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Tillabooks: Will's Book Blog

Sunday, April 25, 2004

The Depths of Time by Roger MacBride Allen. New York: Bantam Books, 2000. ISBN: 0-553-37811-2

A run of the mill science fiction story about, well, that's a big part of the problem. This book doesn't seem to know what it's about. The title suggests time travel, and the book kind of starts out that way, but not exactly. We're aboard a Chronologic Patrol ship guarding a "timeshaft wormhole" which allows "normal time" travel between star systems through an admittedly clever ploy. By transiting the wormhole, ships instantly travel back in time, allowing them to negate the long amounts of time needed to travel from one star system to another. The crew remains in cryosleep hibernation throughout most of the journey.

The role of the Chronologic Patrol is to insure that no temporal paradox occurs during this process. That no information is ever allowed to travel from the future back to the past. Our story begins with an exciting battle, fast and furious, as a group of ships attack the two Chronologic Patrol ships, on guard at either end of the timeshaft, in an apparent attempt to improperly transit the wormhole.

Once that battle is over, we shift to a completely different story, one in which the concern seems to be the method by which humanity is attempting to spread throughout the galaxy via the laborious and very time-consuming process of terraforming planets into suitable earthlike conditions. It appears that there are flaws in this process, which are due to the hubris of one notable scientist, the so-called father of terraforming, who in fact, stole the process from a much earlier scientist, largely forgotten.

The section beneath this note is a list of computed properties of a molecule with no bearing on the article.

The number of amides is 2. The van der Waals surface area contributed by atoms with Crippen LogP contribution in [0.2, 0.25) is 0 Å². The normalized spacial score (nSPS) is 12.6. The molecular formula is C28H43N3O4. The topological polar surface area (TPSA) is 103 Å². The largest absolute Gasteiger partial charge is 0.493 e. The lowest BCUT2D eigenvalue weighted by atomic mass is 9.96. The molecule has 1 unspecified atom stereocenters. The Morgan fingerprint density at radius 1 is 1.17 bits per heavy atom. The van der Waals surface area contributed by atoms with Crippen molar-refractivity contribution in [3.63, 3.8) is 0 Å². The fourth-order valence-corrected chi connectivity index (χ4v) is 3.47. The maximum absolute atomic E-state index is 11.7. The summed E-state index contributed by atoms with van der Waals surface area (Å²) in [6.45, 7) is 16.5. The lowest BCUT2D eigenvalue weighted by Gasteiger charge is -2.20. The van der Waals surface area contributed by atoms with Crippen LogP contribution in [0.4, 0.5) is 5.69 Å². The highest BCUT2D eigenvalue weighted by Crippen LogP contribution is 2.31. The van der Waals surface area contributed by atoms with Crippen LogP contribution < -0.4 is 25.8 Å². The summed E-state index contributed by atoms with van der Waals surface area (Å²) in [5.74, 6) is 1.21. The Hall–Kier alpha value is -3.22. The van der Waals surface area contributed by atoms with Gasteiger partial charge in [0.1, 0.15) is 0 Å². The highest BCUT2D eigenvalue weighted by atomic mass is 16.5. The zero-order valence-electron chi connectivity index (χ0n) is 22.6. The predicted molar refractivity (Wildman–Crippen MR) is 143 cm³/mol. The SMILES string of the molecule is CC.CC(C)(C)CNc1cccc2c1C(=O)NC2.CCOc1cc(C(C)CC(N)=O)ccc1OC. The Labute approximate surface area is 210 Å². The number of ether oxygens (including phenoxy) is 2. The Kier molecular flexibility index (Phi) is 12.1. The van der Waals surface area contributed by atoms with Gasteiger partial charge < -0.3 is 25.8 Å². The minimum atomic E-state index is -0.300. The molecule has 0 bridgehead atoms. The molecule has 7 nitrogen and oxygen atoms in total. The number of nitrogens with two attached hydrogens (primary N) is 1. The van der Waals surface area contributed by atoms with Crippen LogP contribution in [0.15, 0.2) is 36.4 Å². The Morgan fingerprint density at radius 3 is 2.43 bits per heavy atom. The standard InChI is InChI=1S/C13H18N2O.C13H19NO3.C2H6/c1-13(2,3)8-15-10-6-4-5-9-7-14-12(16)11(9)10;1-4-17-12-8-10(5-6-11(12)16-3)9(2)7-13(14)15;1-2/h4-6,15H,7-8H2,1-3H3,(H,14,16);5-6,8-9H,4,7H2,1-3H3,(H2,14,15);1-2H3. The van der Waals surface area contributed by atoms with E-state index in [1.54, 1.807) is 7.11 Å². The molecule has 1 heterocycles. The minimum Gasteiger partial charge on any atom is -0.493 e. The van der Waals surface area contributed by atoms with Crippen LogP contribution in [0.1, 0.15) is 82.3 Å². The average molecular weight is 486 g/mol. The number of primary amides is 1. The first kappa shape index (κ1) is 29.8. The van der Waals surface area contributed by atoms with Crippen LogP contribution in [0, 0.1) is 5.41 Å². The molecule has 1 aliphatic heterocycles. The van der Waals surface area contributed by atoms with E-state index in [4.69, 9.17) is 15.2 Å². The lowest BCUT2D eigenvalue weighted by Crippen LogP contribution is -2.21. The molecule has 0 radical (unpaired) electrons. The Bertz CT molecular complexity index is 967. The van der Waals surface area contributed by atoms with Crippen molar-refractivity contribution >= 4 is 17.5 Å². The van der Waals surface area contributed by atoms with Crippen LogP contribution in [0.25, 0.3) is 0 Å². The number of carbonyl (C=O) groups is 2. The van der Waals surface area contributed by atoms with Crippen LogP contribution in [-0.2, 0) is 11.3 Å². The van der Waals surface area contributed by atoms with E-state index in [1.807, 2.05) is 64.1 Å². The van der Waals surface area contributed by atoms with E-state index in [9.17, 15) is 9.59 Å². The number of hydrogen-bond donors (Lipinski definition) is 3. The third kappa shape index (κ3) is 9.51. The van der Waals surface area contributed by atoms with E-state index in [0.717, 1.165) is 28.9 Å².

At the very end of the book we learn that there is apparently a connection between these two seemingly unrelated events, and the stage has very clearly been set for a sequel. Two sequels, apparently, as The Depths of Time has been followed by The Ocean of Years (2002) and The Shores of Tomorrow (2003).

My main complaint about the book is that it combines these two otherwise unrelated technological ideas: space travel via time shifting wormholes, and planetary terraforming, either of which would have provided plenty of scope for a full-fledged novel, in a way that hardly seems related. And the fact that the same two individuals, the captain of the Chronologic Patrol ship, and the egotistical plagiarist of the terraforming, turn out to have significant roles in both stories, to in fact, be the prime movers, which of course, is the sort of coincidence that only happens in fiction, not in real life.

I suppose, however, that I ought to hold my criticisms in abeyance until I've read the rest of the trilogy. In light of the truism "So many books, so little time" however, that tends to exert a great deal of influence on my reading habits, I'm not sure I want to spare the time. There are just too many coincidences. Too many "setups." It strains my "sense of disbelief" a little too far. So which will win out? My curiosity over how the author resolved the mysteries left hanging at the end of this book? Or my sense of disappointment over having read this entire 426 page tome, just to be setup for the next volume? Only time will tell. Just how deep are the depths of time, after all?


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